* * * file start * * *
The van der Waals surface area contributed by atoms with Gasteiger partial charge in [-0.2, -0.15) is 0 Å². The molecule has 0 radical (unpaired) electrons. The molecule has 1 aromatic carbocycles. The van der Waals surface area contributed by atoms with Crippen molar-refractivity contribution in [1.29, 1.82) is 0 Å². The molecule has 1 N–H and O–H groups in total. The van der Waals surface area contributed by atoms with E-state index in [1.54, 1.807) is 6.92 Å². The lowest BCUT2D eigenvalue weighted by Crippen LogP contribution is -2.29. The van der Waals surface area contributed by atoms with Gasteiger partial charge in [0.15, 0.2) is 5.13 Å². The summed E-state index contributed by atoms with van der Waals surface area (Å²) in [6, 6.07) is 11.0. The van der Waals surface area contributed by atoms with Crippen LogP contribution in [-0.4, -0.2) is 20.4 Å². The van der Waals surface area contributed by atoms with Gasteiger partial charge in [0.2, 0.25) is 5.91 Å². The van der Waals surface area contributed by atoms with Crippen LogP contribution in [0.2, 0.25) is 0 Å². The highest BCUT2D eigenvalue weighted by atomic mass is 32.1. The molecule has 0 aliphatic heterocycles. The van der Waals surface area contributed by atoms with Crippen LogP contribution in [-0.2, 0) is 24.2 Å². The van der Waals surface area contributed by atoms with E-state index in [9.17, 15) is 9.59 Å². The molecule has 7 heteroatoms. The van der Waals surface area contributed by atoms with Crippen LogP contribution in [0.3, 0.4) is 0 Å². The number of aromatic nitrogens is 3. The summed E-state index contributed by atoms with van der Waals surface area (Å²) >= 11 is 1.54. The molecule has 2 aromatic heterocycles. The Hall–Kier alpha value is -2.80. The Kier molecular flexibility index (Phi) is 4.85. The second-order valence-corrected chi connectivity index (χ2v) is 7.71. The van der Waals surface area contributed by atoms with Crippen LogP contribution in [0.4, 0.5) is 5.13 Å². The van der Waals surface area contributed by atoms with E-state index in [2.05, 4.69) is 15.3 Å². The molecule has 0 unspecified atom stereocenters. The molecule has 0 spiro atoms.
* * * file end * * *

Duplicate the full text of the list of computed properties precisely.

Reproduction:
The van der Waals surface area contributed by atoms with Gasteiger partial charge in [-0.2, -0.15) is 0 Å². The molecule has 0 radical (unpaired) electrons. The molecule has 1 aromatic carbocycles. The van der Waals surface area contributed by atoms with Crippen molar-refractivity contribution in [1.29, 1.82) is 0 Å². The molecule has 1 N–H and O–H groups in total. The van der Waals surface area contributed by atoms with E-state index in [1.54, 1.807) is 6.92 Å². The lowest BCUT2D eigenvalue weighted by Crippen LogP contribution is -2.29. The van der Waals surface area contributed by atoms with Gasteiger partial charge in [0.15, 0.2) is 5.13 Å². The summed E-state index contributed by atoms with van der Waals surface area (Å²) in [6, 6.07) is 11.0. The van der Waals surface area contributed by atoms with Crippen LogP contribution in [-0.4, -0.2) is 20.4 Å². The van der Waals surface area contributed by atoms with Gasteiger partial charge in [0.2, 0.25) is 5.91 Å². The van der Waals surface area contributed by atoms with Crippen LogP contribution in [0.2, 0.25) is 0 Å². The highest BCUT2D eigenvalue weighted by atomic mass is 32.1. The molecule has 0 aliphatic heterocycles. The van der Waals surface area contributed by atoms with Crippen LogP contribution in [-0.2, 0) is 24.2 Å². The van der Waals surface area contributed by atoms with E-state index in [9.17, 15) is 9.59 Å². The molecule has 7 heteroatoms. The van der Waals surface area contributed by atoms with Crippen LogP contribution in [0.3, 0.4) is 0 Å². The number of aromatic nitrogens is 3. The summed E-state index contributed by atoms with van der Waals surface area (Å²) >= 11 is 1.54. The molecule has 2 aromatic heterocycles. The Hall–Kier alpha value is -2.80. The Kier molecular flexibility index (Phi) is 4.85. The second-order valence-corrected chi connectivity index (χ2v) is 7.71. The van der Waals surface area contributed by atoms with Crippen LogP contribution in [0.4, 0.5) is 5.13 Å². The van der Waals surface area contributed by atoms with E-state index in [2.05, 4.69) is 15.3 Å². The molecule has 0 unspecified atom stereocenters. The molecule has 0 spiro atoms.